Not really. Each show brings its own experience. I’m usually quiet before my sets so I can prepare to take on the energy of the people, because it’s all about giving your all in each set and leaving everything you have on the dance floor. If I’m nervous before a show, which sometimes is common, I may have a shot of mezcal to take the nerves off and then BLAST OFF!
What’s your lamest claim to fame besides DJing?
I started my career as a keyboard player and producer so I always considered myself an artist and producer first and then DJ second, so at 14 years old my claim to fame came very early as a kid. I worked with DJ Pierre on Fantasy Girl, which was my first record ever recorded in 1985-86.
What’s the strangest cultural thing a promoter has ever taken you to do?
That’s a good question, they pretty much offer me to go out for dinner or see the city but most of the time, I’m at the hotel resting for the next show so sometimes I barely have time to see the city.
What is one place that a visit home isn’t complete without?
Usually when I’m in Chicago it’s visiting my parents, brother, sister and my 16-year-old daughter – that’s first on my list. Then everything else pretty much falls into place.
What are your hobbies besides DJing?
It’s strange because I really don’t think I have a hobby. Music was more so my hobby as I really didn’t take it that serious in my early years because I wanted to be an artist/illustrator and create sci-fi comic books. I was heavy into art and drawing, and music kinda took me away from that. I was also a graffiti artist.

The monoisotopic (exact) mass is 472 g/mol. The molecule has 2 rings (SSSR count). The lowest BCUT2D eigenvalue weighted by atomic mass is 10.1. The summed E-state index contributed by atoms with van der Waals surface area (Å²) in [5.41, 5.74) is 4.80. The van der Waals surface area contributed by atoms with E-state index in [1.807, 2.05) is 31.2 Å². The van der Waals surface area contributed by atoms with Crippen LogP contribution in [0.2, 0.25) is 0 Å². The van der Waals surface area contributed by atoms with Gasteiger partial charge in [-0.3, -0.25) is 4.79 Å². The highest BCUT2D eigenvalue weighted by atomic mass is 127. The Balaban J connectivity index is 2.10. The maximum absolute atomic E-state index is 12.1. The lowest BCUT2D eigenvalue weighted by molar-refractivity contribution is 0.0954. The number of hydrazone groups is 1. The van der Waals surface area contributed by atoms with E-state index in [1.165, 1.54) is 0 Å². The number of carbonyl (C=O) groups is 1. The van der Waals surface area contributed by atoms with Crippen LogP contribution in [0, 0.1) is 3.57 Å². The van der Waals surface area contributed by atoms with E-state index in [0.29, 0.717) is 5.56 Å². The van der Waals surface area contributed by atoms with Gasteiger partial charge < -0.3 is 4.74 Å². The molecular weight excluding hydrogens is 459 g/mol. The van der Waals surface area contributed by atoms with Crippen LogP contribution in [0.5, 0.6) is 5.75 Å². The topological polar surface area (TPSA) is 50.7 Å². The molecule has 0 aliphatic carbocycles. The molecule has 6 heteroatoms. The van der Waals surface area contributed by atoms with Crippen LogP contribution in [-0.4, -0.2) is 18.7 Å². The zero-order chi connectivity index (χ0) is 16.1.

The biggest regret or missed opportunity with respect to your music career?
No regrets everything usually happens the way it’s meant to be but I wish I had listened my managers on some decision making when it came to my contracts. My situation may have been different but everything is a learning curve.
Describe your dancing style?
Jack jack jack your body…move your body…move your body…move your body.
Most bizarre situation you’ve ever found yourself in?
Being stuck in a jungle without and power, without pay, without WIFI, without a hotel room…
What is the most embarrassing thing you have ever done while performing?
Stopped the wrong deck and pressed start again. I’m sure we all have done that. Also taking the microphone and throwing it into the crowd, and leaving it on so people can say whatever they wanted whilst music played. Also yelling at the light man to keep the mood dark, which isn’t that embarrassing =^,,^=
What’s the best interview question you’ve ever been asked (besides this one)?
Where did I get my name Felix Da Housecat and of course this question.
The strangest thing you’ve ever eaten while on tour?
Pussy! no just kidding.
If you could spend a day with anyone on the planet, who would it be?
Me myself and I… I love enjoying the silence.
What do you like to spend your money on?
I don’t really worship money, I’m not like a spender type dude.
Go-to hangover food?
Greasy Chicago burger or coconut water.
What’s the weirdest thing you’ve ever seen happening from the DJ booth?
I’ve seen it all.
Weapon of choice?
HOUSE MUSIC all night LONG.